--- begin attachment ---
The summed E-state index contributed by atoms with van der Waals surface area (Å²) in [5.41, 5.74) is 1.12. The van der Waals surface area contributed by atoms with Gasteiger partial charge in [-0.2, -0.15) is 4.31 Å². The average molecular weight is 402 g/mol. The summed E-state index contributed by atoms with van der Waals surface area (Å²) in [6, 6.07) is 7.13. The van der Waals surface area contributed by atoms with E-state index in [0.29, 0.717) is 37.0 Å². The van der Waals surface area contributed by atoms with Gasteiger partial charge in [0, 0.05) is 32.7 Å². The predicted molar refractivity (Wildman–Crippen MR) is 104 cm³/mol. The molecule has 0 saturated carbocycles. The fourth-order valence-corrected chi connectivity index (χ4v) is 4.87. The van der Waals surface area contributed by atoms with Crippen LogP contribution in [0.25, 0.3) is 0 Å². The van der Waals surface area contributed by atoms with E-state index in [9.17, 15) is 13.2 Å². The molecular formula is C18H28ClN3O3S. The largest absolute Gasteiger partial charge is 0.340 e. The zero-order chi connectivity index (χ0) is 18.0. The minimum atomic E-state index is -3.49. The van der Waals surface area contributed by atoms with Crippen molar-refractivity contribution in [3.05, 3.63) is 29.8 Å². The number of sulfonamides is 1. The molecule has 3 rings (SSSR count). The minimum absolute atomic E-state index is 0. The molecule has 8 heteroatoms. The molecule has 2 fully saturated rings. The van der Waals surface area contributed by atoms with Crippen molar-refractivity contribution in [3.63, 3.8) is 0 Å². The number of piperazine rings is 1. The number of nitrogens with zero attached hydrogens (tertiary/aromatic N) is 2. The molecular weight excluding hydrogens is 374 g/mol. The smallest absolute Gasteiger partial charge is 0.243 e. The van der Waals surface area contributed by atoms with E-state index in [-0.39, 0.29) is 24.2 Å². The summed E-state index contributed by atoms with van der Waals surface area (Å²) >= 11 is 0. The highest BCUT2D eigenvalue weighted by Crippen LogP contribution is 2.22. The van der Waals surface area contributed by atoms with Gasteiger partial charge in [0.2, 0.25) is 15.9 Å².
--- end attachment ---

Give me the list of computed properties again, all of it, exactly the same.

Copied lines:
The summed E-state index contributed by atoms with van der Waals surface area (Å²) in [5.41, 5.74) is 1.12. The van der Waals surface area contributed by atoms with Gasteiger partial charge in [-0.2, -0.15) is 4.31 Å². The average molecular weight is 402 g/mol. The summed E-state index contributed by atoms with van der Waals surface area (Å²) in [6, 6.07) is 7.13. The van der Waals surface area contributed by atoms with E-state index in [0.29, 0.717) is 37.0 Å². The van der Waals surface area contributed by atoms with Gasteiger partial charge in [0, 0.05) is 32.7 Å². The predicted molar refractivity (Wildman–Crippen MR) is 104 cm³/mol. The molecule has 0 saturated carbocycles. The fourth-order valence-corrected chi connectivity index (χ4v) is 4.87. The van der Waals surface area contributed by atoms with Crippen LogP contribution in [0.25, 0.3) is 0 Å². The van der Waals surface area contributed by atoms with E-state index in [9.17, 15) is 13.2 Å². The molecular formula is C18H28ClN3O3S. The largest absolute Gasteiger partial charge is 0.340 e. The zero-order chi connectivity index (χ0) is 18.0. The minimum atomic E-state index is -3.49. The van der Waals surface area contributed by atoms with Crippen molar-refractivity contribution in [3.05, 3.63) is 29.8 Å². The number of sulfonamides is 1. The molecule has 3 rings (SSSR count). The minimum absolute atomic E-state index is 0. The molecule has 8 heteroatoms. The molecule has 2 fully saturated rings. The van der Waals surface area contributed by atoms with Crippen molar-refractivity contribution in [3.63, 3.8) is 0 Å². The number of piperazine rings is 1. The number of nitrogens with zero attached hydrogens (tertiary/aromatic N) is 2. The molecular weight excluding hydrogens is 374 g/mol. The smallest absolute Gasteiger partial charge is 0.243 e. The van der Waals surface area contributed by atoms with E-state index in [-0.39, 0.29) is 24.2 Å². The summed E-state index contributed by atoms with van der Waals surface area (Å²) >= 11 is 0. The highest BCUT2D eigenvalue weighted by Crippen LogP contribution is 2.22. The van der Waals surface area contributed by atoms with Gasteiger partial charge in [0.2, 0.25) is 15.9 Å².